The anti-Iran terrorist Mojahedin-e Khalq Organization (MKO also known as the MEK, NCR and PMOI) announced that it will not allow the remaining residents of its Camp Ashraf in Northern Iraq to be transferred to Camp Liberty, where they are to be settled temporarily before being expelled from Iraq.
The terrorist group announced that no additional transfer will take place until "the Special Representative of the UN Secretary General and the Iraqi government declare their approval of the minimum assurances, particularly departure of Iraqi police from inside Camp Liberty".
According to the Habilian Association (families of Iranian terror victims), the National Council of Resistance of Iran – the so-called political wing of the MKO, which United States still designates as a terrorist organization – in a statement underlined that no additional transfer will take place until "the Special Representative of Secretary General and the Iraqi government declare their approval of the minimum assurances, particularly departure of Iraqi police from inside Camp Liberty".
This inappropriate demand is an affront to Iraq’s sovereignty and in contrast to UN Secretary-General’s statement released on Thursday in which Ban Ki Moon reiterated that "the Government of Iraq bears the primary responsibility for the security and the welfare of the residents of Camp Ashraf."
"At the same time, the residents of Camp Ashraf also bear a responsibility to abide by the laws of Iraq. Any provocation or violence must be avoided and would be unacceptable," Ban Ki Moon added.
Earlier last month, the special adviser for Camp Ashraf in Iraq, Ambassador Daniel Fried, said that Camp Liberty will be an Iraqi facility, adding, "It’s not going to be a kind of independent, self-governed, autonomous, extraterritorial facility, which is what Camp Ashraf has been for many years."
Three hundred and ninety seven MKO members on Friday started relocating from Camp Ashraf, North of Baghdad, to a temporary home near the Iraqi capital’s international airport.
The United Nations has welcomed safe relocation of about 400 residents of the Iraqi settlement formerly known as Camp Ashraf to Camp Liberty, calling it "the first step towards a better future."
Kobler commended Iraqi authorities "for having ensured a safe and secure relocation of the first group of residents. I urge them to pursue the relocation of the remaining residents in a manner that continues to guarantee the human rights, safety and welfare of all residents."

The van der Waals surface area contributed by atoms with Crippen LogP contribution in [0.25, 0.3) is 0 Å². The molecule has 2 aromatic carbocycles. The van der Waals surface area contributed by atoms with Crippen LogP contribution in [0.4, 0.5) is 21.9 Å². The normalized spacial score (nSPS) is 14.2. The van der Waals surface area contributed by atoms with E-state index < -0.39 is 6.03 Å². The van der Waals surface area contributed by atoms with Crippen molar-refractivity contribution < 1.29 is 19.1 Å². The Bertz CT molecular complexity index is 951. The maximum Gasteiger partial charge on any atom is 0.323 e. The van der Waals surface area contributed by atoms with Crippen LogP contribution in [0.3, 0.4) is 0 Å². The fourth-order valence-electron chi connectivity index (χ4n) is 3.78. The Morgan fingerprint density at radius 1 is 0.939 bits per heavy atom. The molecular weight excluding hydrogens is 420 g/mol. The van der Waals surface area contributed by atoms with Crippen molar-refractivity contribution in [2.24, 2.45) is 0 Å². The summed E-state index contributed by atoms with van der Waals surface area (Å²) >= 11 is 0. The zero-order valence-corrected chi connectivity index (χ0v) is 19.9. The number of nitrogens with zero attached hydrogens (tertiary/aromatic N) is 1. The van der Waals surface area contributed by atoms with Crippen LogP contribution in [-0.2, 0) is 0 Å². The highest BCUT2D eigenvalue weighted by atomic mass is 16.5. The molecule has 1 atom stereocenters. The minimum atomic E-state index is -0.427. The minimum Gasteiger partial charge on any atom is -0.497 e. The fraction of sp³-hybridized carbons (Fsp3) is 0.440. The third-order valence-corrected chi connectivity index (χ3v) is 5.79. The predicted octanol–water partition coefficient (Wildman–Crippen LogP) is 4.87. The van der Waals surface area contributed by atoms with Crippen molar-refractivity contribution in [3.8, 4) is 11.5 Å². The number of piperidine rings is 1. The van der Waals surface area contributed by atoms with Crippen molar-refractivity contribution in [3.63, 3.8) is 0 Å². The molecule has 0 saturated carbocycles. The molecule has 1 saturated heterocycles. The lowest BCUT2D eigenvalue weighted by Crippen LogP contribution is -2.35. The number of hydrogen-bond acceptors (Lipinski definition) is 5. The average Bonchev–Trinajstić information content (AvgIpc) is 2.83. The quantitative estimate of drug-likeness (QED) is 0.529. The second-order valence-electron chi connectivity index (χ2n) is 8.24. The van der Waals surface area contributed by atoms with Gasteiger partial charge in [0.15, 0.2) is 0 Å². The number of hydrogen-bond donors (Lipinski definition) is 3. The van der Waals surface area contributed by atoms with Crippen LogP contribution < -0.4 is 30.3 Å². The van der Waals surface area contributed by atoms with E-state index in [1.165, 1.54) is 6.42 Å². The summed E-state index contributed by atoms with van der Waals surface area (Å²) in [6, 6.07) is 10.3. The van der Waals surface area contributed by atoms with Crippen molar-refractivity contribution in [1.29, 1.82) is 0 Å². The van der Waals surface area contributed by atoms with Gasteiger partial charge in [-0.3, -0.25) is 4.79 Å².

The MKO, whose main stronghold is in Iraq, is blacklisted by much of the international community, including the United States.
The MKO is behind a slew of assassinations and bombings inside Iran, a number of EU parliamentarians said in a recent letter in which they slammed a British court decision to remove the MKO from the British terror list. The EU officials also added that the group has no public support within Iran because of their role in helping Saddam Hussein in the Iraqi imposed war on Iran (1980-1988).
The group started assassination of the citizens and officials after the revolution in a bid to take control of the newly established Islamic Republic. It killed several of Iran’s new leaders in the early years after the revolution, including the then President, Mohammad Ali Rajayee, Prime Minister, Mohammad Javad Bahonar and the Judiciary Chief, Mohammad Hossein Beheshti who were killed in bomb attacks by MKO members in 1981.
The group fled to Iraq in 1986, where it was protected by Saddam Hussein and where it helped the Iraqi dictator suppress Shiite and Kurd uprisings in the country. The terrorist group joined Saddam’s army during the Iraqi imposed war on Iran (1980-1988) and helped Saddam and killed thousands of Iranian civilians and soldiers during the US-backed Iraqi imposed war on Iran.
Since the 2003 US invasion of Iraq, the group, which now adheres to a pro-free-market philosophy, has been strongly backed by neo-conservatives in the United States, who also argue for the MKO to be taken off the US terror list.